New EU-wide online copyright rules cleared a major hurdle today when they were approved by the European Parliament's Legal Affairs Committee.
Members backed a deal struck in talks between the Parliament and European Council, which followed two-and-a half years of negotiations and prompted intensive lobbying by internet companies.
Conservative Legal Affairs spokesman Sajjad Karim MEP, who took part in the inter-institutional talks, welcomed this afternoon's vote.
He said: "The updated rules will benefit users and rights holders alike, while also stimulating research, science and innovation in areas including artificial intelligence.
"It is important that creators and rights holders are paid fairly for their works on platforms in the digital age. This has been secured by today's vote, while burdens and obligations on smaller platforms will be proportionate.
"I am confident that the Parliament will endorse our agreement during next month's plenary session, securing the future of the UK’s creative sector, which contributes enormously to the economy."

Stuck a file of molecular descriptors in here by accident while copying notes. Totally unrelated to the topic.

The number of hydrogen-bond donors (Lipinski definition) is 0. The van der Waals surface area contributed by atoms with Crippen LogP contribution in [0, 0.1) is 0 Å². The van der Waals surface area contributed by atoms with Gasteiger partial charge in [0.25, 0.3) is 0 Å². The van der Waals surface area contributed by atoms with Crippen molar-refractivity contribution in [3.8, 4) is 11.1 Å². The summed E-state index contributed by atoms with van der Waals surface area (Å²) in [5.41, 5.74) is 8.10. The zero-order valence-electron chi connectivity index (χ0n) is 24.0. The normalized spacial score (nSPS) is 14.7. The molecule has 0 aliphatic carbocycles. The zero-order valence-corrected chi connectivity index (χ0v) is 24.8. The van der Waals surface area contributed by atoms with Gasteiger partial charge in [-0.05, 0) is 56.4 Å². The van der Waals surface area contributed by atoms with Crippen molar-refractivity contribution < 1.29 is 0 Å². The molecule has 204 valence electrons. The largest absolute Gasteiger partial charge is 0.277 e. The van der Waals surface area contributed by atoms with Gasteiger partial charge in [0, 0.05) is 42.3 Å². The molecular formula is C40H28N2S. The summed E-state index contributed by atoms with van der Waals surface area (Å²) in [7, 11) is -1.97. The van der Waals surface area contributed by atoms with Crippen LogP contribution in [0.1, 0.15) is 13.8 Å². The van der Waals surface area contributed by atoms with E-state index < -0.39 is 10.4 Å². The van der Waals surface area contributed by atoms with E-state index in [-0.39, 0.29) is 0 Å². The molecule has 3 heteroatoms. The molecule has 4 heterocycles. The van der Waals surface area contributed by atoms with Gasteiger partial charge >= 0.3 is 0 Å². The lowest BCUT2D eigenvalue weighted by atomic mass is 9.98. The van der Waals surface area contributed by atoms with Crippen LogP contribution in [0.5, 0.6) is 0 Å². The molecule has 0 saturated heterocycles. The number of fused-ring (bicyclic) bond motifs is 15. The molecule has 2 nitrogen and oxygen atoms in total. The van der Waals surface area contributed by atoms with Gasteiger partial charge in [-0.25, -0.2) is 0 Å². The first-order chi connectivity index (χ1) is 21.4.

The draft legislation enables newspapers and other publishers to seek compensation if their material is displayed by online news aggregators, such as Google News. Exemption is granted for "very short extracts".
Another clause forces internet platforms such as YouTube to agree licensing deals with artists and other rights holders who seek them. Platforms would be responsible for the appearance of copyrighted content online for which no licence had been granted if they could not prove they had made their "best efforts" to prevent it.
The Copyright Directive is now expected to be approved by the European Parliament next month